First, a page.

This book is unique because Francie Lin is as female author tackling first person point of view from a male perspective. And it’s her debut novel. I think we can expect tremendous things from her in the years to come as she pulls it off pretty successfully. This novel is crisply written, there’s no unnecessary blathering within its pages, it’s sharp and to the point.
Emerson Chang has just lost his mother, the last relative and person with whom he has a strong tie and connection. Fulfilling her last wishes and intending to pass the inheritance on to his brother, he heads to Taiwan. Once he arrives, he discovers his brother is deeply involved in some business that appears to be illegal. Desperate to salvage this last familial tie, he quickly finds himself caught up in the seedy world of criminal activity in Taiwan with no clear answers in sight.
I found Emerson to be a sympathetic character for the most part. I have to admit I did not fully understand his attachment to his mother and um, her remains and this was a bit off-putting for me. While I could understand why he wanted to have a relationship with his brother, I found myself shouting, “go home!” at the book.
I guessed the criminal activity that his brother was involved in long before it was revealed but this could be because it’s something I pay a lot of attention to. Having said that, I still found this book to be a page turner and I caught myself thinking about it and wanting to return to it when I wasn’t reading. The sign of a great book for sure!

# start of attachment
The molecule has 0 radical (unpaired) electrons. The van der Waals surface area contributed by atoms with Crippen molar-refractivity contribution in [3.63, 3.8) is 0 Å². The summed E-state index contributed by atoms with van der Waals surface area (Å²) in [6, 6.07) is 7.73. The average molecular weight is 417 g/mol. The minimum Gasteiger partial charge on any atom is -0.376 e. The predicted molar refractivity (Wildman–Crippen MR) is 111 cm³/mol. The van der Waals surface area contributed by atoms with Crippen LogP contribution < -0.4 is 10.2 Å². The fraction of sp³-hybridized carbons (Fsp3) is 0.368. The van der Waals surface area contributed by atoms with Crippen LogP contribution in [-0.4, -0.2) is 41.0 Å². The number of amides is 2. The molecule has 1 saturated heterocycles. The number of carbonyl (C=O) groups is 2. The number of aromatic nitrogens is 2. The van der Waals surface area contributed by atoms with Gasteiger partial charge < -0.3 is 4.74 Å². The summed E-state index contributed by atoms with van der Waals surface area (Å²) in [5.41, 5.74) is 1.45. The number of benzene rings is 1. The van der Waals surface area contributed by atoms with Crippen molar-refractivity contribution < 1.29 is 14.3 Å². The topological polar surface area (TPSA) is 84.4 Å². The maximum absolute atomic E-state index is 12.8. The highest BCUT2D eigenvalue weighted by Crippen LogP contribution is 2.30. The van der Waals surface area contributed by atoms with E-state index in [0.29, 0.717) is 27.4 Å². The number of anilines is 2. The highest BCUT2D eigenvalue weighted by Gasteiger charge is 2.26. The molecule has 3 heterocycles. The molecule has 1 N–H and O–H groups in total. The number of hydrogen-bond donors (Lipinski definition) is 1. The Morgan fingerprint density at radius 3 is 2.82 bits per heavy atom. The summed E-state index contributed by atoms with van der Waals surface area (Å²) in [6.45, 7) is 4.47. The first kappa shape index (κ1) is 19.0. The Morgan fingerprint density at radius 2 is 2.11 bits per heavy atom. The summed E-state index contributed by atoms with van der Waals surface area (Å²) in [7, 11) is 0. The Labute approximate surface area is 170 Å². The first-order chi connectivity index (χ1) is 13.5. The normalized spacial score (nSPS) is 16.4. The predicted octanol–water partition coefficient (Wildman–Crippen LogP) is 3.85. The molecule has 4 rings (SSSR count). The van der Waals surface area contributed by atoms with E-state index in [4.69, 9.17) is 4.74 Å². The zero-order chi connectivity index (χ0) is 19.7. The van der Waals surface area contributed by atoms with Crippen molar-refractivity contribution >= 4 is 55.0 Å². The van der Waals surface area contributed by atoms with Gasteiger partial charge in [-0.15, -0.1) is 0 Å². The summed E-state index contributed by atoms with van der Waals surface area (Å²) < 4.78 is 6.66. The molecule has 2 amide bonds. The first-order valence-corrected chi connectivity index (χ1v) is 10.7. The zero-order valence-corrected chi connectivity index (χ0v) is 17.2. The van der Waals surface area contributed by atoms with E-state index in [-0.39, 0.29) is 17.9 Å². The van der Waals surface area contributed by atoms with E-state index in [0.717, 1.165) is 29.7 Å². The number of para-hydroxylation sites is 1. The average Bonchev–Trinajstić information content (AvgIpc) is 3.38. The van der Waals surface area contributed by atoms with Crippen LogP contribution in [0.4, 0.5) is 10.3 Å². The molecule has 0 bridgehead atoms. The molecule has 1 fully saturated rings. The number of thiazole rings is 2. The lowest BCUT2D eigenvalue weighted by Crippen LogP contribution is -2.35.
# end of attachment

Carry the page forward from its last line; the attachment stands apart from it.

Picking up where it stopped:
A great exploration into the dark and seedy world of criminal Taiwan, but more than that, an exploration of the true nature of family.
Emily and her granny worked on this book over vacation. I wanted to show you some children’s writing. Emily was keeping a journal and wrote important things in it. We then began doing some writing and illustrating. As you can see, a seven year old can do quite well. I will be back with more tips for helping children write when I go back to school in a couple of weeks. Until then – keep reading!
LEAH: I like to read books with my kids that have something to do with the activities that we are naturally doing. For example, Christmas stories at Christmas time, stories about camping when we are going camping, pumpkin-carving stories in the fall. So for the summer, we will be reading school vacation stories such as “When It’s the Last Day of School,” Fourth of July stories such as “Fourth of July Mice,” and beach stories such as “Swimming With Dolphins.” My mom (Sally, who also writes for this blog) has been great about supplying my girls with all sorts of seasonal books and it is so much fun. Reading books like these add to the anticipation of the events you have planned for the summer.
1-1/2 cups of corn starch
1 cup room temperature water
green (or whatever color you want) food coloring